Early Bird Registration
Postmark by September 1, 2009
Hilton Ponce Golf and Casino
tel. 787-259-7676 X 5201
Download Convention forms at: www.puertoricotesol.org
Awards and Scholarships for PRTESOL Members http://www.puertoricotesol.org/
P R T E S O L - G R A M
Deborah J. Short, Ph. D., will be our keynote speaker at this yearʼs
Dr. Short directs Academic Language Research & Training, a professional
consulting company, and works with schools, districts, and states, providing
professional development on sheltered instruction and academic literacy to
teachers around the U.S. and abroad. She is also a senior research
associate at the Center for Applied Linguistics where she co-developed the
SIOP Model and has directed research on English language learners for the
Carnegie Corporation of New York, the Rockefeller Foundation, and the U.S. Department of Education, among
others. She is currently studying newcomer programs and the SIOP Model in middle school science classrooms.
She chaired an expert panel on adolescent ELL literacy and co-authored the policy report, Double the Work.
Publications include research articles in professional journals, such as TESOL Quarterly, Journal of Educational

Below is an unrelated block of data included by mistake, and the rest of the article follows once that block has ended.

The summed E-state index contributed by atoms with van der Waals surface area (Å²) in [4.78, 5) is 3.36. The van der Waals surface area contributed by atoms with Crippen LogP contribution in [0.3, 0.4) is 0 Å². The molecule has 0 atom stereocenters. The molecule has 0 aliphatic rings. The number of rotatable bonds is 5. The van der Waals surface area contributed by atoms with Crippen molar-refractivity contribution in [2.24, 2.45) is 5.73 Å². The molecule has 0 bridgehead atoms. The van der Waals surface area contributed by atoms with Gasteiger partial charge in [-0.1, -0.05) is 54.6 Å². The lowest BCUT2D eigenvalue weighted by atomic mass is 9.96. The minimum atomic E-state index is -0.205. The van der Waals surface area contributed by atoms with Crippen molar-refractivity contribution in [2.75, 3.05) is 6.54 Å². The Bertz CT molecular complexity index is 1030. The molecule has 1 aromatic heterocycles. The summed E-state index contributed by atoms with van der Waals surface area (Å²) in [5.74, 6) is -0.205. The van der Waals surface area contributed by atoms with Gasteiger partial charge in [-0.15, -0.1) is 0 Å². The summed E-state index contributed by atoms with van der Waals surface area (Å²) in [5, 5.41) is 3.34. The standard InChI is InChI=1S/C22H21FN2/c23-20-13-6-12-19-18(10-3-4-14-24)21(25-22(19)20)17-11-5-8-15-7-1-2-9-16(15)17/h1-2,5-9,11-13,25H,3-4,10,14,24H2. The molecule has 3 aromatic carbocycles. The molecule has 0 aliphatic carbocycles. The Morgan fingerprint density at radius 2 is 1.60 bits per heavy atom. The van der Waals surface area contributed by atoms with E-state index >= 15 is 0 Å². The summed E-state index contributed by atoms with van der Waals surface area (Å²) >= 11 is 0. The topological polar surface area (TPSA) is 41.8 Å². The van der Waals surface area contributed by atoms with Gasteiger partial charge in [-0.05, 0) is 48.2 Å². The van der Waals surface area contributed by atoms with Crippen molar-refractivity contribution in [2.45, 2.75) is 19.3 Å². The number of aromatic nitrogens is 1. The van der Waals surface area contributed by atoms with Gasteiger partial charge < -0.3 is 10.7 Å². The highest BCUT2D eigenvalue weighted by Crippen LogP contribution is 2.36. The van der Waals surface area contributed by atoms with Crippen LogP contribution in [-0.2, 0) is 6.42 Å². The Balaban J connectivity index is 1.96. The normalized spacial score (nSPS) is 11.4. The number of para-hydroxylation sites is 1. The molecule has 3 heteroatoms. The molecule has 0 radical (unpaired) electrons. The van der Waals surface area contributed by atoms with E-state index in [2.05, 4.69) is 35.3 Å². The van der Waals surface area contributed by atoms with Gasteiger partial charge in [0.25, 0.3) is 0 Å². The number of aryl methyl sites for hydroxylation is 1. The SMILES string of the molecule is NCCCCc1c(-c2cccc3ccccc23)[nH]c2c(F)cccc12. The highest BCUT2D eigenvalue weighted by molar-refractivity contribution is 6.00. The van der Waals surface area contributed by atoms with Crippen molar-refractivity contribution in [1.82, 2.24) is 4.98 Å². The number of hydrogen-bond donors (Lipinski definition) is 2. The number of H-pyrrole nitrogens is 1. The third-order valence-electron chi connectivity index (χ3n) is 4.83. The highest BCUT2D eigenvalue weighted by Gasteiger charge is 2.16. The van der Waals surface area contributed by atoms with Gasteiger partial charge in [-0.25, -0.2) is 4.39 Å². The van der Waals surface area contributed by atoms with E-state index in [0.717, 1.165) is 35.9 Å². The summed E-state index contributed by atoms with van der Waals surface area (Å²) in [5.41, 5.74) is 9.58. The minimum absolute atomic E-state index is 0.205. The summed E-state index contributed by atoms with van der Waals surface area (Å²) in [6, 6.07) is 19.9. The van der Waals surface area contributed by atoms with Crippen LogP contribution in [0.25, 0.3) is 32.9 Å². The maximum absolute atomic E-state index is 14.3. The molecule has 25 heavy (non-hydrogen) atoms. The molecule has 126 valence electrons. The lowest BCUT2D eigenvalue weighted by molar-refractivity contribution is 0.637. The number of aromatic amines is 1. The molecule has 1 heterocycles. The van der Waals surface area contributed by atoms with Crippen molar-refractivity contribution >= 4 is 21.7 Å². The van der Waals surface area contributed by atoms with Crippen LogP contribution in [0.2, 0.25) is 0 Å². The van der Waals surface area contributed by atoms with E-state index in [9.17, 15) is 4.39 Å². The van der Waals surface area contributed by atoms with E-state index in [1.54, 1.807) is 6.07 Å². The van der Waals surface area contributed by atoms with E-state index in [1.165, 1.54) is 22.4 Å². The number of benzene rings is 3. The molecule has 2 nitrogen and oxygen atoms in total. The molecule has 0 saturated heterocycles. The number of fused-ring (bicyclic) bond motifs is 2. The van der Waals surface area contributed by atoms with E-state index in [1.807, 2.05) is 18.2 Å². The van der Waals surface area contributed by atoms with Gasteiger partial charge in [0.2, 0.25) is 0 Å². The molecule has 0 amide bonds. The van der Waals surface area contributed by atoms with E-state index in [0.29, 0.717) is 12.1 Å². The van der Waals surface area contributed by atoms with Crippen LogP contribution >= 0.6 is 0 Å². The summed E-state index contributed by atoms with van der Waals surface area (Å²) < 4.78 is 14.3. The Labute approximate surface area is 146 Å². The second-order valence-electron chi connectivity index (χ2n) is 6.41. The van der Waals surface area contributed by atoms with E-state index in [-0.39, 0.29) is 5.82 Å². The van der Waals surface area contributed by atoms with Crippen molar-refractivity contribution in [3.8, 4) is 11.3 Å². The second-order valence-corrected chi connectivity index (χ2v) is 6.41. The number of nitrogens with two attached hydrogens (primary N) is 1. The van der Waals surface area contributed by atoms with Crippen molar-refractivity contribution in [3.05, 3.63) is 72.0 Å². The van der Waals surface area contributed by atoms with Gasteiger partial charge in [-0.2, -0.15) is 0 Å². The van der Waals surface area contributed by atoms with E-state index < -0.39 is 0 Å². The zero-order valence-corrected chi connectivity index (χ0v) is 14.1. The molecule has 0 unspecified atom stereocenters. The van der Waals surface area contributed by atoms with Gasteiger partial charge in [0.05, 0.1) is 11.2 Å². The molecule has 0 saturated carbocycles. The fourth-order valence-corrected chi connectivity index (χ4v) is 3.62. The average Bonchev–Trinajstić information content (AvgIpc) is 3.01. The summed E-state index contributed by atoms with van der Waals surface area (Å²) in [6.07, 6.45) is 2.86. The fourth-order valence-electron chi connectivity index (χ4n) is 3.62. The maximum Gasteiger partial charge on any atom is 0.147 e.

Research, Educational Leadership, Education and Urban Society and Journal of Research in Education; books on
the SIOP Model; and four ESL series for K-12 students. Previously, she taught ESL and EFL in New York,
California, Virginia, and the Democratic Republic of Congo.
Structured Supports for English Learners
by Dr. Deborah J. Short
For educators of students who are English learners (ELs), the goal is twofold: to accelerate their development
of academic English and to strengthen their content knowledge. Research has shown that ELs both improve their
academic English skills and learn more of the content of school subjects through this integrated instructional
approach (Echevarria, Short, & Powers, 2006; Lindholm-Leary & Borsato, 2006). When EL students participate in
a program of systematic instruction and assessment that provides them with access to solid, research-based
curricula and that also advances their academic language and literacy skills, they can succeed in school and
Understanding English Learners in Middle School
Most English learners in middle school are already on the path to academic literacy. They are not stalled; rather,
they are making steady progress. Second-language acquisition, however, takes time—and requires understanding
of what EL students bring to our classrooms. Some English learners arrive in the United States without literacy in
their native language. Yet often they are placed in the classrooms of teachers who lack training in how to teach